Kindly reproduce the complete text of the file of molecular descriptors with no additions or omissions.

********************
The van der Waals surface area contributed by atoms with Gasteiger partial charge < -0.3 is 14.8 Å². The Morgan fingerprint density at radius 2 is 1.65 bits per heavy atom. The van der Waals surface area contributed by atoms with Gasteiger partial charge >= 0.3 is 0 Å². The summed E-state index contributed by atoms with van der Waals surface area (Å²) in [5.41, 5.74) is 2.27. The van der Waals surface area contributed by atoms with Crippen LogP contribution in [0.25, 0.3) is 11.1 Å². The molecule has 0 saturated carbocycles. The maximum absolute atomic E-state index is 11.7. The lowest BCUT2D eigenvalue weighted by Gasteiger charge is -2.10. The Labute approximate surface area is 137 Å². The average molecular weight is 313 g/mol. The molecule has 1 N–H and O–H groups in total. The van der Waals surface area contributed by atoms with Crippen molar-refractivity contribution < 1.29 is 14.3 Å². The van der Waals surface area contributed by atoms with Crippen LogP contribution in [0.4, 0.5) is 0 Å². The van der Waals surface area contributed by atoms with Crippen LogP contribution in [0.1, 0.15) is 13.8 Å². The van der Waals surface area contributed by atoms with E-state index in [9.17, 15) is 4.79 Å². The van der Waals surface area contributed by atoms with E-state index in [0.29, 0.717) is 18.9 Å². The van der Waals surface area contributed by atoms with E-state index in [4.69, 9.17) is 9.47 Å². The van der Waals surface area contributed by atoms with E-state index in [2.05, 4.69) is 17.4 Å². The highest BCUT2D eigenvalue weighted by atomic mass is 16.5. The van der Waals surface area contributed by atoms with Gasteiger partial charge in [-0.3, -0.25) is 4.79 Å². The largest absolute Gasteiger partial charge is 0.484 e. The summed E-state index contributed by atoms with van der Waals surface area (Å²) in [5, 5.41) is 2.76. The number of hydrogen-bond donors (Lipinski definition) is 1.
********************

The van der Waals surface area contributed by atoms with Gasteiger partial charge < -0.3 is 14.8 Å². The Morgan fingerprint density at radius 2 is 1.65 bits per heavy atom. The van der Waals surface area contributed by atoms with Gasteiger partial charge >= 0.3 is 0 Å². The summed E-state index contributed by atoms with van der Waals surface area (Å²) in [5.41, 5.74) is 2.27. The van der Waals surface area contributed by atoms with Crippen LogP contribution in [0.25, 0.3) is 11.1 Å². The molecule has 0 saturated carbocycles. The maximum absolute atomic E-state index is 11.7. The lowest BCUT2D eigenvalue weighted by Gasteiger charge is -2.10. The Labute approximate surface area is 137 Å². The average molecular weight is 313 g/mol. The molecule has 1 N–H and O–H groups in total. The van der Waals surface area contributed by atoms with Crippen molar-refractivity contribution < 1.29 is 14.3 Å². The van der Waals surface area contributed by atoms with Crippen LogP contribution in [0.4, 0.5) is 0 Å². The van der Waals surface area contributed by atoms with Crippen LogP contribution in [0.1, 0.15) is 13.8 Å². The van der Waals surface area contributed by atoms with E-state index in [9.17, 15) is 4.79 Å². The van der Waals surface area contributed by atoms with E-state index in [0.29, 0.717) is 18.9 Å². The van der Waals surface area contributed by atoms with E-state index in [4.69, 9.17) is 9.47 Å². The van der Waals surface area contributed by atoms with E-state index in [2.05, 4.69) is 17.4 Å². The highest BCUT2D eigenvalue weighted by atomic mass is 16.5. The van der Waals surface area contributed by atoms with Gasteiger partial charge in [-0.3, -0.25) is 4.79 Å². The largest absolute Gasteiger partial charge is 0.484 e. The summed E-state index contributed by atoms with van der Waals surface area (Å²) in [5, 5.41) is 2.76. The number of hydrogen-bond donors (Lipinski definition) is 1.